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Today in Health & Wellness
FITNESS AND FUEL

Sweating It Out with Arthritis

By: Darleth Romana-Bantiles, MDSweating It Out with Arthritis

Arthritis seems to be affecting more and more people, even beyond the senior age groups. The Philippine Rheumatology Association (PRA) declared concern over the increasing number of Filipinos suffering from gout, a kind of arthritis that could seriously affect a person’s quality of life. According to Dr. Eric Amante, a PRA official, approximately 1.6 million Filipinos were afflicted with gout in 2015; and the statistics are expected to still increase in the coming years due to unhealthy lifestyle practices.

Excess weight and inactivity are among the top risk factors for arthritis that may be controlled or modified. And as with the majority of the population, exercise may do a lot of good for people with arthritis to address them.

Unfortunately, many people with arthritis are daunted to stay mobile. I have seen patients who would rather stay at home than occasionally walk around shopping for groceries because of the fear that they will feel more pain. It is a big myth that exercise activities and arthritis do not go hand-in-hand. On the contrary, exercise is what will keep people with arthritis moving! People with arthritis will benefit much from the right planned physical workouts. Recent research findings reveal that regular exercise routines improve daily function and sleep, ease pain, and augment the energy of people with inflamed joints.

Even the American College of Rheumatology guidelines indicate that exercise should be one of the pillars of management for osteoarthritis of the hip and knee. The strength of the surrounding muscles that protect the affected joints depend a lot on movement; thus lack of exercise may render the muscles weak and promote further deterioration of the inflamed and stiff joints.

Sweating it out slowly but surely

Low-intensity workouts lasting a few minutes may do a lot of improvement for stiff joints. The key is to not overdo the physical activity. An arthritis patient must gauge his or her personal capacity and work around it. After all, a person with painful joints is not expected to perform laps or routines like Olympic participants.

Warm up activities are also important. Stretching prior to active movement may also help a person with arthritis ease into a workout routine. Range-of-motion activities (e.g. arm raises, shoulders rolls) may be done prior to aerobic or strengthening routines (e.g. weight lifting, walking, cycling).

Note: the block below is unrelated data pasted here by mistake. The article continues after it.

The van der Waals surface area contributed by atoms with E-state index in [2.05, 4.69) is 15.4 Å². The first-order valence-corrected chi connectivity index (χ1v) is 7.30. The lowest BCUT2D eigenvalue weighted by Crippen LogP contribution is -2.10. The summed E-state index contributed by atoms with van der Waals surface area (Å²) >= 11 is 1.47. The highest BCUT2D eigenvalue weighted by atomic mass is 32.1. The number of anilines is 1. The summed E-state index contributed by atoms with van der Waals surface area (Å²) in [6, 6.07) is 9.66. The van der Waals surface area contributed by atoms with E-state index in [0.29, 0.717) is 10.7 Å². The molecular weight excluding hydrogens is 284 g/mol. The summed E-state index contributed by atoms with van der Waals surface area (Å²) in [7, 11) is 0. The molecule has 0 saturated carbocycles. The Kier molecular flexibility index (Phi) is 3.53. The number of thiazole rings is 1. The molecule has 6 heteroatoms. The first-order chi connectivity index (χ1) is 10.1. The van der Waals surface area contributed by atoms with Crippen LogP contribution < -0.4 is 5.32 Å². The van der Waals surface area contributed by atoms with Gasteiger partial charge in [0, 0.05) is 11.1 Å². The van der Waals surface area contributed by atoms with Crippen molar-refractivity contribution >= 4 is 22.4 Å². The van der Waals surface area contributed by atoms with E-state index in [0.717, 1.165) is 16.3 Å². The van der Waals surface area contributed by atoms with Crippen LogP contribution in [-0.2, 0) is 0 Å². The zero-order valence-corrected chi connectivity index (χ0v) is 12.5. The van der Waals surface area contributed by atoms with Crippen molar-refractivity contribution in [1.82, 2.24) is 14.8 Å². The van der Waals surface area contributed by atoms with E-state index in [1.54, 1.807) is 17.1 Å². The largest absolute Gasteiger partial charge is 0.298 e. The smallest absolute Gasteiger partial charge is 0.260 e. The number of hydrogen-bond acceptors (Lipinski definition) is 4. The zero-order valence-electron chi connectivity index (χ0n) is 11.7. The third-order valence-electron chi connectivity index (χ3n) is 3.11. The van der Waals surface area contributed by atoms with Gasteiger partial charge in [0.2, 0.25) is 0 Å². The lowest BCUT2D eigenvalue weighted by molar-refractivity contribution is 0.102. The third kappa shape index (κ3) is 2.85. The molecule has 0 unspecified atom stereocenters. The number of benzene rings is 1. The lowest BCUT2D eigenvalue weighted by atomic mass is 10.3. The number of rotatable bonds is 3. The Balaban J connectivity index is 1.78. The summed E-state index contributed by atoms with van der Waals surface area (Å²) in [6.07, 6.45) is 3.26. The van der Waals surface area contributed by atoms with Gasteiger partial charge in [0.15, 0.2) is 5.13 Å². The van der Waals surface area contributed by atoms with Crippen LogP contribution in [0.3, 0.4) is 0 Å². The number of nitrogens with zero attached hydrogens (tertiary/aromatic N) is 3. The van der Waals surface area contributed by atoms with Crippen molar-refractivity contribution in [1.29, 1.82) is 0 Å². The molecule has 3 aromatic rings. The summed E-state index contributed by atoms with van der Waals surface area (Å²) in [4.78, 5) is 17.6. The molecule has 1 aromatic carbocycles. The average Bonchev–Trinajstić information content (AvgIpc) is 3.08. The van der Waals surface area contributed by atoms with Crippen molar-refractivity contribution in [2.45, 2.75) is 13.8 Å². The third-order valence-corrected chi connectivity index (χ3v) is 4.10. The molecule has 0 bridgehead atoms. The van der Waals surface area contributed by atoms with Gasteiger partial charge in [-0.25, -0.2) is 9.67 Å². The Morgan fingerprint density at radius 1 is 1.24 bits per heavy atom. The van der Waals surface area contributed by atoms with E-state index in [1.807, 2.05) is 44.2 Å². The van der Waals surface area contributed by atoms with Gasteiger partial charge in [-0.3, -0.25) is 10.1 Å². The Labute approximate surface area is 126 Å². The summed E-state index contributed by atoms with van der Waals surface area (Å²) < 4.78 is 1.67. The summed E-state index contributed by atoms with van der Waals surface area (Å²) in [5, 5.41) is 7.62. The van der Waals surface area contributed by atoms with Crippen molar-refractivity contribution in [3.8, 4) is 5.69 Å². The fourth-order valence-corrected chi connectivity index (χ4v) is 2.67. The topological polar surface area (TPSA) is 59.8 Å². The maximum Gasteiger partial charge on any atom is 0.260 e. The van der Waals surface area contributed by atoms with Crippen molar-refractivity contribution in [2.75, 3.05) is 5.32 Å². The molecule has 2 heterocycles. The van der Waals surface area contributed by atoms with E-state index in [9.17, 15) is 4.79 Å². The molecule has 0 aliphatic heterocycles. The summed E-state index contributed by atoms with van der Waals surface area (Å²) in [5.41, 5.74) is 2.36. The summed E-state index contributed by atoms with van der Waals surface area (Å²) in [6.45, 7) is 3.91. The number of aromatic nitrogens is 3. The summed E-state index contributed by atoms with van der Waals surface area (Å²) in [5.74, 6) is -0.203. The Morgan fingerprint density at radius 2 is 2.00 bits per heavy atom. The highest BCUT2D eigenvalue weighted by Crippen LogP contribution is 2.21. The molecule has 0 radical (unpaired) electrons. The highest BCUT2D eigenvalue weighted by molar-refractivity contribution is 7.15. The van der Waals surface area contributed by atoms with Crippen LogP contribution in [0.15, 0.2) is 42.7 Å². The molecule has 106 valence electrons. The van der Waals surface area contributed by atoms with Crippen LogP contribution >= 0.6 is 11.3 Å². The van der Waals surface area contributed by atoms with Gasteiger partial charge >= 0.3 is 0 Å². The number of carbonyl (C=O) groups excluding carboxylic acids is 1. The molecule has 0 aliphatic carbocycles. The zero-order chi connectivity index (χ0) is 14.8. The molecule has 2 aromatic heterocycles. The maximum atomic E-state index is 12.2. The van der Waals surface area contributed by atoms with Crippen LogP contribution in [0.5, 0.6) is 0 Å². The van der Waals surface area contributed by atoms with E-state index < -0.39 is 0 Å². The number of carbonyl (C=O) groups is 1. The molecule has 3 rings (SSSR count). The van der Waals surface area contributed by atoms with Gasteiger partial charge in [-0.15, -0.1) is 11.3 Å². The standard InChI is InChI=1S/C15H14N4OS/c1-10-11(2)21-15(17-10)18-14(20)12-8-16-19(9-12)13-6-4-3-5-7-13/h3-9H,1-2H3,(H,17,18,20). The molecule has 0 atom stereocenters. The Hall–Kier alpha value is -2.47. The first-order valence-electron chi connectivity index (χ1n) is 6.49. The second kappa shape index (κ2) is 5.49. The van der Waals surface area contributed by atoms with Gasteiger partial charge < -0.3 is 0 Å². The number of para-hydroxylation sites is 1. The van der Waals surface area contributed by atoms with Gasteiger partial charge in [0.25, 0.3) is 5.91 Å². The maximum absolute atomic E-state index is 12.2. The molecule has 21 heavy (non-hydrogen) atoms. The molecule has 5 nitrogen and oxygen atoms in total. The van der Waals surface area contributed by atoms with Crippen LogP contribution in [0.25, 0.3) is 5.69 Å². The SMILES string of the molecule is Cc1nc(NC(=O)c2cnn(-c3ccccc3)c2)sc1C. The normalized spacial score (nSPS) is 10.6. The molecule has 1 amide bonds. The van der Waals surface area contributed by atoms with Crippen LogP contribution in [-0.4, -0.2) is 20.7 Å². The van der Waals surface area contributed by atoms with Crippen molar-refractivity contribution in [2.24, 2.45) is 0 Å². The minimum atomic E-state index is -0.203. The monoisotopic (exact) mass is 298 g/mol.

Doing it slowly also means that a person with arthritis may take breaks if pain is encountered during exercise. As a rule, if the pain is sharper and the joints become red or warmer, something may not be right. Discontinuation of the workout is necessary in this instance and consulting the specialist about it may be necessary. Application of heat may help relax painful muscles and joints. Warm bags or towels and showers may be applied for around 20 minutes before exercise routines. Application of cold compress or ice packs may do well for inflamed joints afterward.

Deciding to do it now

Discussing options with a rheumatologist and consulting one’s instinct are some steps to jumpstart the choice to exercise. A person with arthritis should be comfortable with the physical activity that he or she would start. There are many options that will allow muscle and joint movement without causing burden. Some examples are as follows:

  • Water exercises – Moving in a pool may be easier, as buoyancy decreases weight on the knees and legs while exercising.
  • Stationary exercises – Recumbent or fixed bicycles and elliptical trainers may induce low-impact movements while staying in one place.
  • Body awareness exercises – Yoga, tai-chi, and qigong (a Chinese healing art that involves meditation, exercise, and breathing techniques) are some routines that may improve balance, posture, and coordination while also promoting relaxation.
  • Aerobic exercises – Cardiovascular routines will not only improve mobility but will also do well for one’s overall health by improving weight and energy.

Workouts may start with 15-30 minutes of low impact activity several days a week. Then, if a person with arthritis may be able to carry on a conversation while working out, a gradual step up to moderate-intensity workouts may be done. Duration of the exercise may be as much as 150 minutes, which could be divided into 10-minute chunks that may be easier on the joints.

There may be local groups for arthritis patients who exercise regularly. Aside from having regular physical activity, being able to socialize is an added motivation for some to keep moving especially in the senior age groups.

Arthritis is not a reason to become a hermit or to deprive oneself of enjoyment for the outdoors. With or without it, a regular dose of perspiration (without blood and tears) will go a long way for a better quality of life.

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